Women in Business Luncheon Oct 2019

Between 2012 and 2017 the number of businesses owned by women increased by more than 30%. During the same time the number of businesses owned by men increased by 2%.

Last week, more than one hundred women gathered at Brentwood United Methodist Church to hear a panel of speakers talk about what it’s like to be a female business leader in Middle Tennessee.

The speakers had found opportunities locally and built fulfilling careers, but they also had stories of sexism and bias.

Wanda Lyle, a manager at UBS Business Solutions Center with more than 30 years of experience, recalled a male coworker who questioned why her husband would move to accommodate her job.

Later, when Lyle was winning an office-wide March Madness pool the same coworker wanted to know who had helped her pick winning teams, and she called him out.

“He just had no filter or thought process. I just had to make him aware of it,” she said. “That’s an extreme, and hopefully you don't deal with that. But I think (you should) … take your place at the table. Be respectful, and expect them to be respectful in return and call it out if they're not."

Despite those biases—and a large gender pay gap—businesses owned by women are thriving in Williamson County. Many business leaders are working to make sure female entrepreneurs continue that hot streak.

Between 2007 and 2012—the most recent data available from the U.S. Census Bureau for the county level—the number of women owned businesses increased by more than 30%.

During the same period, the number of male owned businesses increased by less than 2%.

Women in Business Stats (From U.S. Census Bureau)

The number of businesses owned by women grew much faster than the number of businesses owned by men between 2007 and 2012.

According to the Women’s Business Enterprise National Council, those numbers reflect a decades long national trend.

In a blog post celebrating October as National Women’s Small Business Month, the organization pointed out that women now own about 42% of all businesses, compared to less than 5% in 1972.

In Williamson County, women often run small businesses. According to U.S. Census Bureau data, women-owned businesses in the county tend to have lower annual sales and fewer employees.

Women are also stepping into leadership roles in big business, but most of those roles are still filled by men in Williamson County.

Of the 17 publicly traded companies in Williamson County, two have female CEOs. Debbie Osteen became the CEO of Acadia Healthcare in December 2018, and Cindy Baier became the CEO of Brookdale Senior Living in February 2018.

Brookdale is the only public company that has equal numbers of men and women at the highest levels of management. Franklin Synergy Bank, IMAC, Quorum Health and Tractor Supply don’t have any women in the highest levels of management.

Women occupy slightly less than a quarter of all top-level management positions listed on the investor relations pages of Williamson County’s public companies. According to a report from the American Association of University Women, a group that advocates for gender equality, those number are similar for the nation as a whole.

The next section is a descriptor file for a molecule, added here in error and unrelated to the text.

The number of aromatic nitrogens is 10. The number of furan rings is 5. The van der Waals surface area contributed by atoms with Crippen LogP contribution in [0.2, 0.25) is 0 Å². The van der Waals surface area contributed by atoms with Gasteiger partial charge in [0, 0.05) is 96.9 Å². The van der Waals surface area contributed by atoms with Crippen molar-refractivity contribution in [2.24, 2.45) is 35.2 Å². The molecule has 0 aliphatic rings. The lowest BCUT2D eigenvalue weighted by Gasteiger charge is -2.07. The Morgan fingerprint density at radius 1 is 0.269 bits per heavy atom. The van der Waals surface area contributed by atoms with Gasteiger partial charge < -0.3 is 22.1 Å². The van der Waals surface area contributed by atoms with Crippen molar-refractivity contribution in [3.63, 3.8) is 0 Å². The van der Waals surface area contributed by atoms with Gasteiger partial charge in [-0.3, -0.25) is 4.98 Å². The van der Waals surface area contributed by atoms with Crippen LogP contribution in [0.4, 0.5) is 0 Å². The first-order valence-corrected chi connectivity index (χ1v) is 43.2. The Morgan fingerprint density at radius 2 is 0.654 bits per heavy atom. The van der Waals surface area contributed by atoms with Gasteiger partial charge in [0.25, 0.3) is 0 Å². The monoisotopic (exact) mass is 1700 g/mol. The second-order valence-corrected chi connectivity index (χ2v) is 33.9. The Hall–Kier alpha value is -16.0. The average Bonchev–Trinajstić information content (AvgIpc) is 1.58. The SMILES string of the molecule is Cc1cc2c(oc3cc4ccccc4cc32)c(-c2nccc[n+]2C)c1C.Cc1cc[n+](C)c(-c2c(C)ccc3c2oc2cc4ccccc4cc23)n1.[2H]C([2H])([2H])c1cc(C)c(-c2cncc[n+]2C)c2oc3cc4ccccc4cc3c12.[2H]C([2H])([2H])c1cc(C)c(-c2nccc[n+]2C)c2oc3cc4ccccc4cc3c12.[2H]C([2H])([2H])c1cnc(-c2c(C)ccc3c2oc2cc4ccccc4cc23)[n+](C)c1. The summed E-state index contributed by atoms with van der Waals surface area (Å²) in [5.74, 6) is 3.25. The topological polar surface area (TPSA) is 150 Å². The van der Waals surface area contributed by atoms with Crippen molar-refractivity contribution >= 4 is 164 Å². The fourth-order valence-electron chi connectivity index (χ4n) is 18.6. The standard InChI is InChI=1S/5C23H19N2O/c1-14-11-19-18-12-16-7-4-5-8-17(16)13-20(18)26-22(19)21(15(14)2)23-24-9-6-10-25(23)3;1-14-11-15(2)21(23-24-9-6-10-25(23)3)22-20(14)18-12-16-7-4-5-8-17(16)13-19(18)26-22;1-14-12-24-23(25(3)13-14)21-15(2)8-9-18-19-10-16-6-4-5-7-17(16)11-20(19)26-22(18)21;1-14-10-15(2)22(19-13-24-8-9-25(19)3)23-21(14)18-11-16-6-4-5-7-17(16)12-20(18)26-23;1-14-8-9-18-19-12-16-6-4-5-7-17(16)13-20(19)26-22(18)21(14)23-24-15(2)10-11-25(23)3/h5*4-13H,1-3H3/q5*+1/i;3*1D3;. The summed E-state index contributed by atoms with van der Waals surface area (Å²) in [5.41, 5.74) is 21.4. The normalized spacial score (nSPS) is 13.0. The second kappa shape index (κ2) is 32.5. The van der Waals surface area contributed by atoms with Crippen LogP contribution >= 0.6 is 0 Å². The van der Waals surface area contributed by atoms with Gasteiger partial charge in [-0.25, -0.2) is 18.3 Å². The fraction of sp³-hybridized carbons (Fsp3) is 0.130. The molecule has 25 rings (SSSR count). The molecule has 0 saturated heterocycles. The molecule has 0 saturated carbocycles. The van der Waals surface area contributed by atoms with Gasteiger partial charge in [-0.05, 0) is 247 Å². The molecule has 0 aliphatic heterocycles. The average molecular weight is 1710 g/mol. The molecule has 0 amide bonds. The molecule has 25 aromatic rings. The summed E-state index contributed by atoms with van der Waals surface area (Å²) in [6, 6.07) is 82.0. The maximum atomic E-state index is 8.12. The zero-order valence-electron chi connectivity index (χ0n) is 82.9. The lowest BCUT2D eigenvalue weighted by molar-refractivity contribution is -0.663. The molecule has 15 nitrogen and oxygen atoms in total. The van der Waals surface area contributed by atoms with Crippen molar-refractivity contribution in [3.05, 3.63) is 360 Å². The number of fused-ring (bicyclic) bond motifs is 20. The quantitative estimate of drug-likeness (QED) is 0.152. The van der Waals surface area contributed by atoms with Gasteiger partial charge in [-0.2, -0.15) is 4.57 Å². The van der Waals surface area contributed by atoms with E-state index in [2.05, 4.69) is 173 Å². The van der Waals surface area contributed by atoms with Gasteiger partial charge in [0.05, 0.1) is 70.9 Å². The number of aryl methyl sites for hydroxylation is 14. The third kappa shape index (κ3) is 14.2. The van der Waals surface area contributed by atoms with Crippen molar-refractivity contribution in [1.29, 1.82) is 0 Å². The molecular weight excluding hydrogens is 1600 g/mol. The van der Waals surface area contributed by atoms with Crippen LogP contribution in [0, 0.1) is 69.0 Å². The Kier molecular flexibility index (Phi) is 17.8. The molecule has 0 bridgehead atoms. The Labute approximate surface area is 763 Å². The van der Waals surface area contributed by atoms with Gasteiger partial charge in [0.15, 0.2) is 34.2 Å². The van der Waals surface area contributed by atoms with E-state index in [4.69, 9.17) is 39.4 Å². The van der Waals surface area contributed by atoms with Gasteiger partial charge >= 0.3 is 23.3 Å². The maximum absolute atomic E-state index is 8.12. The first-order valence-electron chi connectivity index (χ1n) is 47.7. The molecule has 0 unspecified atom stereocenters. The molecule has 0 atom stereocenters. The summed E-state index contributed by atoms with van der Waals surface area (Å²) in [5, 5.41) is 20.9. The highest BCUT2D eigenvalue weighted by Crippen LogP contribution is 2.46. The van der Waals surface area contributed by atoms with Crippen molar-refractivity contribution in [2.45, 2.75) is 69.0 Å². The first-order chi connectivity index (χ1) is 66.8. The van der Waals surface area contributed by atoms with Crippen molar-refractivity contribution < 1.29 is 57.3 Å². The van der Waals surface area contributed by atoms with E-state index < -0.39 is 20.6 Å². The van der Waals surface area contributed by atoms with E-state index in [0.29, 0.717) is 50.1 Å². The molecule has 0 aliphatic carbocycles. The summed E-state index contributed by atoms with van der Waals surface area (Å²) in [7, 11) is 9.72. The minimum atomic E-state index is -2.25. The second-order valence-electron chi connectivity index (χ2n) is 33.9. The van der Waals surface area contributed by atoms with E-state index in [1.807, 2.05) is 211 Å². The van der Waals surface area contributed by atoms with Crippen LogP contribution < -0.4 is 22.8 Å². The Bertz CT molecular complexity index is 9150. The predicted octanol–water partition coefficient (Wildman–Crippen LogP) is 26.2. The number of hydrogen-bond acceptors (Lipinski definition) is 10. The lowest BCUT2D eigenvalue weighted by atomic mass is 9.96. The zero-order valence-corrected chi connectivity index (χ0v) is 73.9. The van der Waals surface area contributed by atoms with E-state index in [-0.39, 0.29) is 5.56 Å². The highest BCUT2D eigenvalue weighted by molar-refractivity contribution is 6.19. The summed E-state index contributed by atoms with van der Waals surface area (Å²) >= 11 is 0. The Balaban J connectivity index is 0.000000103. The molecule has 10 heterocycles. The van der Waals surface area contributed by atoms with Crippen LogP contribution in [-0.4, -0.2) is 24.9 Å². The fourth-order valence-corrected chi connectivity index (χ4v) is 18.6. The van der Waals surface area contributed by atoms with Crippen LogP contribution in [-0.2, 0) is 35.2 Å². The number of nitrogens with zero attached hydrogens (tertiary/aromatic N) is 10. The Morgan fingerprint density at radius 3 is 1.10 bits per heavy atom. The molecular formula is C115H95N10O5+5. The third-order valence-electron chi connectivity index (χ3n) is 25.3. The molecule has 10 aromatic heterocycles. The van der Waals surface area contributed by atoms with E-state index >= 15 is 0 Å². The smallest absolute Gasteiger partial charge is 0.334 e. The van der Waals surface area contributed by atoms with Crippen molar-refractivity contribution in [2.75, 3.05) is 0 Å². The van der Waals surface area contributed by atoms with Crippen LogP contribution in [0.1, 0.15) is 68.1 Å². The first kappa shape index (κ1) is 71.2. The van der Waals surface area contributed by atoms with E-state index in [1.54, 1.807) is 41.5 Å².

In Williamson County, a group of 16 women—the Williamson Inc. Women in Business Steering Committee—are trying to create networking opportunities so that female business leaders will continue to thrive.

The group organizes monthly lunches, such as the event that Lyle spoke at last week, and an annual women in business summit. The summit held in August 2019 featured talks about helping women position themselves to lead.

Hollie Holt, the chair of the women in business committee, said a member of the steering committee paid registration fees so a group of young, female entrepreneurs from Williamson County Schools could attend the summit.

"For them to be able to get the real world experience of what women are doing, and hearing from other women, and learning from their trials and tribulations and how they've been empowered was pretty awesome," she said. 

Courtney Bach, a senior leader at Brentwood-based LBMC who works in auditing and advisory, said it’s important for young professionals to see female business leaders. She joined LBMC right out of school about a dozen years ago.

“There were not a lot of women above me,” she said. “I didn't have a lot of role models, specific females that I could look up to and say I want to do what you're doing.”

Now, nine of the company’s 53 leaders at the shareholder level are women.

In 2010, LBMC started a program called Women Initiative Network that focuses on giving women within LBMC the opportunity to connect and learn from each other. That could mean retreats for female employees or panels with female leaders at the company.

Tammy Wolcott started a company called W Squared that provides back office services. LBMC acquired her business about two years ago.

She said she’s seen an increase in the number of women taking on leadership roles since starting her company in 2005.

“I was looking around the room at the health care council event recently. The health care council has a female president, and there were as many women in the audience,” she said. “There are a lot CEOs who have had successful exits and had big positions in Nashville.”

Both Wolcott and Bach said they benefited from supportive male mentors early on in their careers. They said men and women bring different perspectives, and that diversity can make businesses stronger.

“I think it's seeing that you can be successful and it doesn't have to look the exact same as your counterpart,” Bach said. “Confidence can look different in one person versus another. It doesn't have to look the exact same.”

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